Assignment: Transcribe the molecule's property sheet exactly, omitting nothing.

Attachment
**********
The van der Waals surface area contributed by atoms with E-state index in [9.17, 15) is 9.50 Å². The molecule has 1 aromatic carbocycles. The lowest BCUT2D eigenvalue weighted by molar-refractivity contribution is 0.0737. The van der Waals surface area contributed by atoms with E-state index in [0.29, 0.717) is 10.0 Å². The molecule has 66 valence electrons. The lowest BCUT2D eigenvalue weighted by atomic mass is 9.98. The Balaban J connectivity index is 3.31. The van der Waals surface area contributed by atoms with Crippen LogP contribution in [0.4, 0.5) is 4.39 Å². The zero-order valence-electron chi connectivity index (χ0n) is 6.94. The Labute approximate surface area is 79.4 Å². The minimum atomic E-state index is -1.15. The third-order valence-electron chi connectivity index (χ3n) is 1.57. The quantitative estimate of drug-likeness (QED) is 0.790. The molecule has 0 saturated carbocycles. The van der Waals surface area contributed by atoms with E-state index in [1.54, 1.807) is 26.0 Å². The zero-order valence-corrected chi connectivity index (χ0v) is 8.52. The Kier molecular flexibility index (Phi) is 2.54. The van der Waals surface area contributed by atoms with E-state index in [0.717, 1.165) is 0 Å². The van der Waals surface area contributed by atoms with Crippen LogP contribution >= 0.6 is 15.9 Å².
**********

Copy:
The van der Waals surface area contributed by atoms with E-state index in [9.17, 15) is 9.50 Å². The molecule has 1 aromatic carbocycles. The lowest BCUT2D eigenvalue weighted by molar-refractivity contribution is 0.0737. The van der Waals surface area contributed by atoms with E-state index in [0.29, 0.717) is 10.0 Å². The molecule has 66 valence electrons. The lowest BCUT2D eigenvalue weighted by atomic mass is 9.98. The Balaban J connectivity index is 3.31. The van der Waals surface area contributed by atoms with Crippen LogP contribution in [0.4, 0.5) is 4.39 Å². The zero-order valence-electron chi connectivity index (χ0n) is 6.94. The Labute approximate surface area is 79.4 Å². The minimum atomic E-state index is -1.15. The third-order valence-electron chi connectivity index (χ3n) is 1.57. The quantitative estimate of drug-likeness (QED) is 0.790. The molecule has 0 saturated carbocycles. The van der Waals surface area contributed by atoms with E-state index in [1.54, 1.807) is 26.0 Å². The zero-order valence-corrected chi connectivity index (χ0v) is 8.52. The Kier molecular flexibility index (Phi) is 2.54. The van der Waals surface area contributed by atoms with E-state index in [0.717, 1.165) is 0 Å². The van der Waals surface area contributed by atoms with Crippen LogP contribution >= 0.6 is 15.9 Å².